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Module by: Paul E Pfeiffer. E-mail the author

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Name: Likelihood
ID: m23243
Language: English (en)
Summary: Early developments of probability as a mathematical discipline came as a response to questions about games of chance played repeatedly. The mathematical formulation owes much to the work of Pierre de Fermat and Blaise Pascal in the seventeenth century. The game is described in terms of a well defined trial (a play); the result of any trial is one of a specific set of distinguishable outcomes. Although the result of any play is not predictable, certain “statistical regularities” of results are observed. In classical probability, the possible results are described in ways that make each result seem equally likely. If there are N such possible “equally likely” results, each is assigned a probability 1/N. The developers of mathematical probability also took cues from early work on the analysis of statistical data. To apply these results, one considers the selection of a member of the population on a chance basis. One then assigns the probability that such a person will have a given condition. The trial here is the selection of a person, but the interest is in the condition. Out of this statistical formulation came an interest not only in probabilities as fractions or relative frequencies but also in averages or expectatons. These averages play an essential role in modern probability. This approach avoided the "equally likely" limitation of classical probability. Inherent in informal thought, as well as in precise analysis, is the notion of an event to which a probability may be assigned as a measure of the likelihood the event will occur will occur on any trial. A successful mathematical model must formulate these notions with precision. The event corresponding to some characteristic of the possible outcomes is the set of those outcomes having this characteristic. The event occurs if and only if the outcome of the trial is a member of that set (i.e., has the characteristic determining the event).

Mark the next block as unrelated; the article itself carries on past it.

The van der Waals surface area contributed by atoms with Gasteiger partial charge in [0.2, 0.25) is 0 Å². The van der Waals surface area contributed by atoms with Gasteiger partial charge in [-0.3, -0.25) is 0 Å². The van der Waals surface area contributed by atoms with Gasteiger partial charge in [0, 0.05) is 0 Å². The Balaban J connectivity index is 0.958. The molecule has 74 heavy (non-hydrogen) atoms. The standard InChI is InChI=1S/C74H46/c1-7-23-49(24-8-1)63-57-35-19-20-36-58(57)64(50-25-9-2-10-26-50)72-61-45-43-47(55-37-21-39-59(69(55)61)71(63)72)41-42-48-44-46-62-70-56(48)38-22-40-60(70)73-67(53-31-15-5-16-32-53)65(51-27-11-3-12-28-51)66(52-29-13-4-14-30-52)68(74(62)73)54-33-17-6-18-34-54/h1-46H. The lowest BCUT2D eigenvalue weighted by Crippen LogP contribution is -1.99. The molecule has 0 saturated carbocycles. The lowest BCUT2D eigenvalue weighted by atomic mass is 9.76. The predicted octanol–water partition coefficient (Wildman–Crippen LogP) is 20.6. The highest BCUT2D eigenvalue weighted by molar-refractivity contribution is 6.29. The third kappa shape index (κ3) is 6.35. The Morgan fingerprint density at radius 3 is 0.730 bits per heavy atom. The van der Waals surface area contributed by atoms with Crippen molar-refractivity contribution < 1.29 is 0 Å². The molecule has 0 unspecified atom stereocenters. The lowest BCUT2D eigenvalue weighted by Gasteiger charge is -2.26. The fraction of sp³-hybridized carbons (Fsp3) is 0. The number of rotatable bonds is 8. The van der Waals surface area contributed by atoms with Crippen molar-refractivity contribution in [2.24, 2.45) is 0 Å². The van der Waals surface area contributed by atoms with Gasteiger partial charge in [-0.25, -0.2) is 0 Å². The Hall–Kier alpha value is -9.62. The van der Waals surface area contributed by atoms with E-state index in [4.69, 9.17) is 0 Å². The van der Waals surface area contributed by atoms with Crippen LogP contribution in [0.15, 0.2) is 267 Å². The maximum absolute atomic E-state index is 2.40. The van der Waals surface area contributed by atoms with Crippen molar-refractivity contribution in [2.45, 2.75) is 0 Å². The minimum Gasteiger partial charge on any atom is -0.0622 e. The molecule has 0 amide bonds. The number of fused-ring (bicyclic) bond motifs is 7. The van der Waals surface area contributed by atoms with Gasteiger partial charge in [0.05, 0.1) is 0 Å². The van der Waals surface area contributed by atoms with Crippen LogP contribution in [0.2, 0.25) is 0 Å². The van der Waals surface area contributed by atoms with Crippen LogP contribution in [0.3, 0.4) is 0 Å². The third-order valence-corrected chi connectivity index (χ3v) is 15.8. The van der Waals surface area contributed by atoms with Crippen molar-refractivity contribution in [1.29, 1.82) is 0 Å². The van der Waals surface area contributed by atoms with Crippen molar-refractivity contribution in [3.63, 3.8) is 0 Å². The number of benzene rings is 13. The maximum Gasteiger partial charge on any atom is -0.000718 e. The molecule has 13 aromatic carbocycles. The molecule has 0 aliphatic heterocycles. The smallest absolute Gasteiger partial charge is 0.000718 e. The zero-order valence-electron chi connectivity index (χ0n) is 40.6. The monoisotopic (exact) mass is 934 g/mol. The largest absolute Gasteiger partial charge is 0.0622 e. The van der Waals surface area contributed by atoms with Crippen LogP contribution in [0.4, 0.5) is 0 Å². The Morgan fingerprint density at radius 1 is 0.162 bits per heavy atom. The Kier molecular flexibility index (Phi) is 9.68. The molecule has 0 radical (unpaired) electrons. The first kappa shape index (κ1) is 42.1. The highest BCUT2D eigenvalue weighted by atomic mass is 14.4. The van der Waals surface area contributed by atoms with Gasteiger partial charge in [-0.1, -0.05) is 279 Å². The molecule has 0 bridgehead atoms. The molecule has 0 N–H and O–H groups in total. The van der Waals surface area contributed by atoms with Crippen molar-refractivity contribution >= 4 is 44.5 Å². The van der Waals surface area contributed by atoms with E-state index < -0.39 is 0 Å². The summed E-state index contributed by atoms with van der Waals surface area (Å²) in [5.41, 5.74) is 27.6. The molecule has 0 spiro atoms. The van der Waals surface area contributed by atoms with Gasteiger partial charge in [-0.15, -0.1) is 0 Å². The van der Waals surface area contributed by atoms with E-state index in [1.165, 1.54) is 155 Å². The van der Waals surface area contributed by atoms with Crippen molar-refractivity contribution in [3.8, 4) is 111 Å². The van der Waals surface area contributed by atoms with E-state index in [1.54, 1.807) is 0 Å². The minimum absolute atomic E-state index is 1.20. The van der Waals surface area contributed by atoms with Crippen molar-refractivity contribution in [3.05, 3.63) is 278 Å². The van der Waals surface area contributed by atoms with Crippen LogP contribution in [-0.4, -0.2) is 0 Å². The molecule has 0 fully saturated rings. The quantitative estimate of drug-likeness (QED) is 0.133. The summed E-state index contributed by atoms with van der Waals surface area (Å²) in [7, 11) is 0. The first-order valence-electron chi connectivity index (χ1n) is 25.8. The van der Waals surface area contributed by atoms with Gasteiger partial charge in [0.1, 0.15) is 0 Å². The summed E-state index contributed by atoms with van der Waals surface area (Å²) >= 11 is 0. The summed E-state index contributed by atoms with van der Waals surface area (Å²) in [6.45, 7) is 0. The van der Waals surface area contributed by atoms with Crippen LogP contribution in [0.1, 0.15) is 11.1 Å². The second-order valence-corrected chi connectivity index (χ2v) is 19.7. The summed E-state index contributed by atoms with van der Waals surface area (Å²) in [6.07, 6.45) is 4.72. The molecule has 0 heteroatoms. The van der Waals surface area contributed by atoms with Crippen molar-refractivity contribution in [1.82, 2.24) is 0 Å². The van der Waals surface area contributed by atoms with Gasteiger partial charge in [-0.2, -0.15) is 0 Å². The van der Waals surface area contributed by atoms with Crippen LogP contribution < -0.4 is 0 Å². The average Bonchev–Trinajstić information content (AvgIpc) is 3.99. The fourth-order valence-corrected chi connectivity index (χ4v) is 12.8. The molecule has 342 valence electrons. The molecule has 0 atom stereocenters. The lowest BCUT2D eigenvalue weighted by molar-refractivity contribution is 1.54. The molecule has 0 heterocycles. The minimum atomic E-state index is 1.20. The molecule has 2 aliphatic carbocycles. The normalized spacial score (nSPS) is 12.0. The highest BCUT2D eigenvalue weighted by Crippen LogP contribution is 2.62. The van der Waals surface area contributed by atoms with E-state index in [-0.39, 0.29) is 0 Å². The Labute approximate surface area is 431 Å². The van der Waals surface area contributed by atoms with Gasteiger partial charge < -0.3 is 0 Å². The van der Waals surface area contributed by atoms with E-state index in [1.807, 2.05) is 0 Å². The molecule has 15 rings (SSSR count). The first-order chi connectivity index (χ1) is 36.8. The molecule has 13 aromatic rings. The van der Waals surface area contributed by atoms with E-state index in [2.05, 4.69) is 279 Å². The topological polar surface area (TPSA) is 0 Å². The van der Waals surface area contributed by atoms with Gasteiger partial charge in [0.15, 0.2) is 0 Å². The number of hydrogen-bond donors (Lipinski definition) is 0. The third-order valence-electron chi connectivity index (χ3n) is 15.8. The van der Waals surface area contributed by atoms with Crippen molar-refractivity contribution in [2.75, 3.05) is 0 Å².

Subject: Mathematics and Statistics
Keywords: DeMorgan's rules, Disjoint unions, Events as sets, Indicator functions, Logical operations, Mutually exclusive, Outcomes, Set inclusion, Venn diagrams
License: Creative Commons Attribution License CC-BY 3.0

Authors: Paul E Pfeiffer (
Copyright Holders: Paul E Pfeiffer (
Maintainers: Paul E Pfeiffer (, Daniel Williamson (, C. Sidney Burrus (

Latest version: 1.8 (history)
First publication date: Apr 13, 2009 3:15 pm -0500
Last revision to module: Sep 18, 2009 1:11 pm -0500


PDF: m23243_1.8.pdf PDF file, for viewing content offline and printing. Learn more.
XML: m23243_1.8.cnxml XML that defines the structure and contents of the module, minus any included media files. Can be reimported in the editing interface. Learn more.

Version History

Version: 1.8 Sep 18, 2009 1:11 pm -0500 by Daniel Williamson
added google analytics tracking code

Version: 1.7 Aug 3, 2009 4:11 pm -0500 by Paul E Pfeiffer
Big V for disjoint union

Version: 1.6 Jul 27, 2009 12:06 pm -0500 by Daniel Williamson
disjoint union fix

Version: 1.5 Jun 19, 2009 11:10 am -0500 by Daniel Williamson
m-file fixes, supplemental links, metadata updated

Version: 1.4 Jun 9, 2009 5:17 pm -0500 by Daniel Williamson
updated links, images and accessibility

Version: 1.3 May 26, 2009 4:32 pm -0500 by Daniel Williamson
fixed module names, and updated content structure

Version: 1.2 May 13, 2009 4:37 pm -0500 by Paul E Pfeiffer

Version: 1.1 May 13, 2009 11:14 am -0500 by Paul E Pfeiffer

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